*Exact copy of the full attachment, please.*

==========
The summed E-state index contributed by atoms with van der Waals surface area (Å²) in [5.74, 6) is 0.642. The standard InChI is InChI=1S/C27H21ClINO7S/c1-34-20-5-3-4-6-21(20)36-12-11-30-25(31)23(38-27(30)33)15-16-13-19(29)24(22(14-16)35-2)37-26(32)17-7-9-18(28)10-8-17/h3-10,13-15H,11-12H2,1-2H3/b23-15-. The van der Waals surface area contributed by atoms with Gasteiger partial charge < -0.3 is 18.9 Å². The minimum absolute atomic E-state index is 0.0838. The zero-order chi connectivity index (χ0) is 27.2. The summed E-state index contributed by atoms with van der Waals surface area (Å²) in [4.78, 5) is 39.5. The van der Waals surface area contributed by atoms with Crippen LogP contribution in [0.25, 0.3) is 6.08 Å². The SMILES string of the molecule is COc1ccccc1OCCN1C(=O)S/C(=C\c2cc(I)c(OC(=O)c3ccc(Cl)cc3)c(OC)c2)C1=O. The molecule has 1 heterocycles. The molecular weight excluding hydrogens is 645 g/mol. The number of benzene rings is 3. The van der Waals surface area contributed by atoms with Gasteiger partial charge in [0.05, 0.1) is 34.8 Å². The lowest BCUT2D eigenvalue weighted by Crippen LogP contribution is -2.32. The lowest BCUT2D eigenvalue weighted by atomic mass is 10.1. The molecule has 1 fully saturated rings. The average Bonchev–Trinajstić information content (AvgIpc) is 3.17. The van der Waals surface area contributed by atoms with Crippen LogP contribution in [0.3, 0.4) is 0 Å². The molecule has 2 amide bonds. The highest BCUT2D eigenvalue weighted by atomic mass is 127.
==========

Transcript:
The summed E-state index contributed by atoms with van der Waals surface area (Å²) in [5.74, 6) is 0.642. The standard InChI is InChI=1S/C27H21ClINO7S/c1-34-20-5-3-4-6-21(20)36-12-11-30-25(31)23(38-27(30)33)15-16-13-19(29)24(22(14-16)35-2)37-26(32)17-7-9-18(28)10-8-17/h3-10,13-15H,11-12H2,1-2H3/b23-15-. The van der Waals surface area contributed by atoms with Gasteiger partial charge < -0.3 is 18.9 Å². The minimum absolute atomic E-state index is 0.0838. The zero-order chi connectivity index (χ0) is 27.2. The summed E-state index contributed by atoms with van der Waals surface area (Å²) in [4.78, 5) is 39.5. The van der Waals surface area contributed by atoms with Crippen LogP contribution in [0.25, 0.3) is 6.08 Å². The SMILES string of the molecule is COc1ccccc1OCCN1C(=O)S/C(=C\c2cc(I)c(OC(=O)c3ccc(Cl)cc3)c(OC)c2)C1=O. The molecule has 1 heterocycles. The molecular weight excluding hydrogens is 645 g/mol. The number of benzene rings is 3. The van der Waals surface area contributed by atoms with Gasteiger partial charge in [0.05, 0.1) is 34.8 Å². The lowest BCUT2D eigenvalue weighted by Crippen LogP contribution is -2.32. The lowest BCUT2D eigenvalue weighted by atomic mass is 10.1. The molecule has 1 fully saturated rings. The average Bonchev–Trinajstić information content (AvgIpc) is 3.17. The van der Waals surface area contributed by atoms with Crippen LogP contribution in [0.3, 0.4) is 0 Å². The molecule has 2 amide bonds. The highest BCUT2D eigenvalue weighted by atomic mass is 127.